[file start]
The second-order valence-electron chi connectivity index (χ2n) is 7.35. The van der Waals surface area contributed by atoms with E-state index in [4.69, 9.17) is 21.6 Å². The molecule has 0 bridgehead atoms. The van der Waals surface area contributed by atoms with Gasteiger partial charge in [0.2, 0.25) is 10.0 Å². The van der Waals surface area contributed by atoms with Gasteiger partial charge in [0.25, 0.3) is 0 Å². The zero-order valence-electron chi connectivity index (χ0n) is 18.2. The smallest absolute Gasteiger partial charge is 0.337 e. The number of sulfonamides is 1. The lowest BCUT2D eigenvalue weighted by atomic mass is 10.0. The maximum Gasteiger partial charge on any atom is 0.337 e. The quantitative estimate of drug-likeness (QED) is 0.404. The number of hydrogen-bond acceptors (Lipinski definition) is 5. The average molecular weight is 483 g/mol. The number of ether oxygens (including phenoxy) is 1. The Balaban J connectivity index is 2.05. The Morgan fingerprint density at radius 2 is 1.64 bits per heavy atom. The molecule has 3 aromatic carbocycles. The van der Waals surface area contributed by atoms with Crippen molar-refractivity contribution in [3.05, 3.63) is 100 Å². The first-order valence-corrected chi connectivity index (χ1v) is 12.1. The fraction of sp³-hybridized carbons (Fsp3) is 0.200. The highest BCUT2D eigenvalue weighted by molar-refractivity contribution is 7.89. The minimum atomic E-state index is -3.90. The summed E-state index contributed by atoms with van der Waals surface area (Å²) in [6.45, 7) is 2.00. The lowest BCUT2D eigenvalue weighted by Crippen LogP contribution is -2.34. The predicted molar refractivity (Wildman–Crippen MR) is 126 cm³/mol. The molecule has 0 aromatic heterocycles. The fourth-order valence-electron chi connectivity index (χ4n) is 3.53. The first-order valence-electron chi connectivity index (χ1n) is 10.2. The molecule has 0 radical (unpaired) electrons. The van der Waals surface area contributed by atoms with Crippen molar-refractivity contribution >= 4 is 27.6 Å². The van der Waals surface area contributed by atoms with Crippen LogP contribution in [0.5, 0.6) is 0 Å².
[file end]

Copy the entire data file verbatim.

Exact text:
The second-order valence-electron chi connectivity index (χ2n) is 7.35. The van der Waals surface area contributed by atoms with E-state index in [4.69, 9.17) is 21.6 Å². The molecule has 0 bridgehead atoms. The van der Waals surface area contributed by atoms with Gasteiger partial charge in [0.2, 0.25) is 10.0 Å². The van der Waals surface area contributed by atoms with Gasteiger partial charge in [0.25, 0.3) is 0 Å². The zero-order valence-electron chi connectivity index (χ0n) is 18.2. The smallest absolute Gasteiger partial charge is 0.337 e. The number of sulfonamides is 1. The lowest BCUT2D eigenvalue weighted by atomic mass is 10.0. The maximum Gasteiger partial charge on any atom is 0.337 e. The quantitative estimate of drug-likeness (QED) is 0.404. The number of hydrogen-bond acceptors (Lipinski definition) is 5. The average molecular weight is 483 g/mol. The number of ether oxygens (including phenoxy) is 1. The Balaban J connectivity index is 2.05. The Morgan fingerprint density at radius 2 is 1.64 bits per heavy atom. The molecule has 3 aromatic carbocycles. The van der Waals surface area contributed by atoms with Crippen molar-refractivity contribution in [3.05, 3.63) is 100 Å². The first-order valence-corrected chi connectivity index (χ1v) is 12.1. The fraction of sp³-hybridized carbons (Fsp3) is 0.200. The highest BCUT2D eigenvalue weighted by molar-refractivity contribution is 7.89. The minimum atomic E-state index is -3.90. The summed E-state index contributed by atoms with van der Waals surface area (Å²) in [6.45, 7) is 2.00. The lowest BCUT2D eigenvalue weighted by Crippen LogP contribution is -2.34. The predicted molar refractivity (Wildman–Crippen MR) is 126 cm³/mol. The molecule has 0 aromatic heterocycles. The fourth-order valence-electron chi connectivity index (χ4n) is 3.53. The first-order valence-electron chi connectivity index (χ1n) is 10.2. The molecule has 0 radical (unpaired) electrons. The van der Waals surface area contributed by atoms with Crippen molar-refractivity contribution >= 4 is 27.6 Å². The van der Waals surface area contributed by atoms with Crippen LogP contribution in [0.5, 0.6) is 0 Å².